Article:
The last thing you want to do is create a situation where you challenge the min-maxer, but completely overwhelm the rest of the party. The ideal scenario is that you create encounters, situations, or ability checks where the min-maxer feels challenged or (temporarily) useless and the rest of the party steps in to help.
Exploit Their Weakness(es)
As I said, every “max” has a “min” in D&D 5e. Something has to be sacrificed for a character to truly excel in their niche. This is what makes min-maxing an objectively balanced way to make a character. For each thing you’re great at, you probably have at least one thing you’re abysmal at.
This is especially true if you use point buy for character creation. Rolling for stats can neglect some of the potential weaknesses a min-maxer can get as they could just roll very well and have no bad ability scores.
For example, when I played my Arcane Archer Sharpshooter character I dealt an obnoxious amount of damage from very far away. But in order to do so, I sacrificed my character’s Wisdom and Charisma modifiers making him susceptible to many forms of crowd control.
There were definitely instances where my character was locked-down in a combat encounter which frustrated me during the game. But after taking an objective look at the situation later, it was a great way to take me out of the fray temporarily and let the rest of the party shine in combat for a change.
Create Dynamic Encounters
A dynamic encounter is an encounter that has more than one way of being solved. Frankly, you should always strive to create dynamic encounters, regardless of there being a min-maxer present in the group. Giving players meaningful decisions is always a positive thing!
It’s important to find ways to let the other players shine when there’s a min-maxer at the table. If your min-maxed character excels at dealing damage in combat make a potential combat encounter where the party can talk their way out of it or stealth right past the enemy.
A fair criticism of min-maxers is that because they’re generally great at one thing they tend to lean on that one thing as a way to solve every problem. Dynamic encounters are a good way to keep them in check and showcase the group’s talents.
Let Them Shine
With all of this in mind, it’s important to remember that there’s a reason that a min-maxer creates a character this way. They want to be amazing at a specific part of D&D. Let them be!
It’s not the end of the world if one character is noticeably more powerful in combat compared to the rest of the party. After all, they only get one turn per round. Same goes for a face character. Their silver tongue can’t dominate every conversation since other players are going to speak up and make conversation with NPCs.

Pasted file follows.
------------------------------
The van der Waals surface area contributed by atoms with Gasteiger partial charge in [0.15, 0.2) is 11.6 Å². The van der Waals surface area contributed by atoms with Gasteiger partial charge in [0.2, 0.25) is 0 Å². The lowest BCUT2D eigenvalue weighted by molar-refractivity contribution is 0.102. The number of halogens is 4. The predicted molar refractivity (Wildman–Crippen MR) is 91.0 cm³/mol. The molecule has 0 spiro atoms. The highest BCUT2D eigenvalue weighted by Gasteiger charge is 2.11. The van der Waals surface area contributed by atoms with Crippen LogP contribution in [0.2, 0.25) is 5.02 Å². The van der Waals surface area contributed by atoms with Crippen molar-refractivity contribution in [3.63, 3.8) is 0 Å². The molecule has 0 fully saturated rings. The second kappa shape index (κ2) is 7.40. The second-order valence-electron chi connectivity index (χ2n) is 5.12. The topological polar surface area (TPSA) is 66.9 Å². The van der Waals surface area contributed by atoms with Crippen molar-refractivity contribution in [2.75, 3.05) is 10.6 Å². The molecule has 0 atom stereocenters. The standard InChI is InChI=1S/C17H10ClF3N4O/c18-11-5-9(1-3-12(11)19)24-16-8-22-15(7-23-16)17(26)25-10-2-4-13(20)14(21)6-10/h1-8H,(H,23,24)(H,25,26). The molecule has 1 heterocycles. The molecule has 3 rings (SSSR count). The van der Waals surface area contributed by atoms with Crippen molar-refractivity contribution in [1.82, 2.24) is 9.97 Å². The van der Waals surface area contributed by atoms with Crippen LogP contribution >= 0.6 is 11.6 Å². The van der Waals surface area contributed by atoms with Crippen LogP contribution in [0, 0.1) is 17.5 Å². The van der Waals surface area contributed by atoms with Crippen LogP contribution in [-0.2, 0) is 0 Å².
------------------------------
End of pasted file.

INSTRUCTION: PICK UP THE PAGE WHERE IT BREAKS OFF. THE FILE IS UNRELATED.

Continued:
I find that most groups will lean into each other’s niches pretty heavily. While everyone interacts with the world and NPCs regularly, the groups push forward the party’s face to make important Persuasion checks. What difference does it make if the character is just good at the role as opposed to being created for that role?
D&D isn’t fun when it’s the DM vs. the players (once in a while it is though), it’s even less fun when it’s the DM vs. one player while everyone else watches. Your efforts shouldn’t be spent solely finding ways to shut-down the min-maxer’s character. That’s not fun for anyone at the table.
The difference between a min-maxed character and a well-rounded character is that the min-maxed character has more noticeable strengths and weaknesses. Let them play into their strengths and weaknesses.
There’s some weird connotation where many people perceive min-maxing to be some grave sin against D&D. Honestly, min-maxing is just a different way to play the game. To be fair, it does have plenty of ways to annoy the DM or other players. However, this isn’t an issue with the playstyle, it’s an issue with the player.
The root of the problem with the player isn’t min-maxing. Your issue is the player is causing a disruption to your enjoyment of the game, intentional or not. Therefore, if the min-maxer won’t change or doesn’t want to change their playstyle it’s best to part ways with them or the group.
You should treat your min-maxer like you would any other player. You may design the odd encounter or situation where they’ll be sub-optimal or helpless, but for the most part, you let them play the game.
If you enjoyed what you read be sure to check out my ongoing review for all of the official D&D 5e books!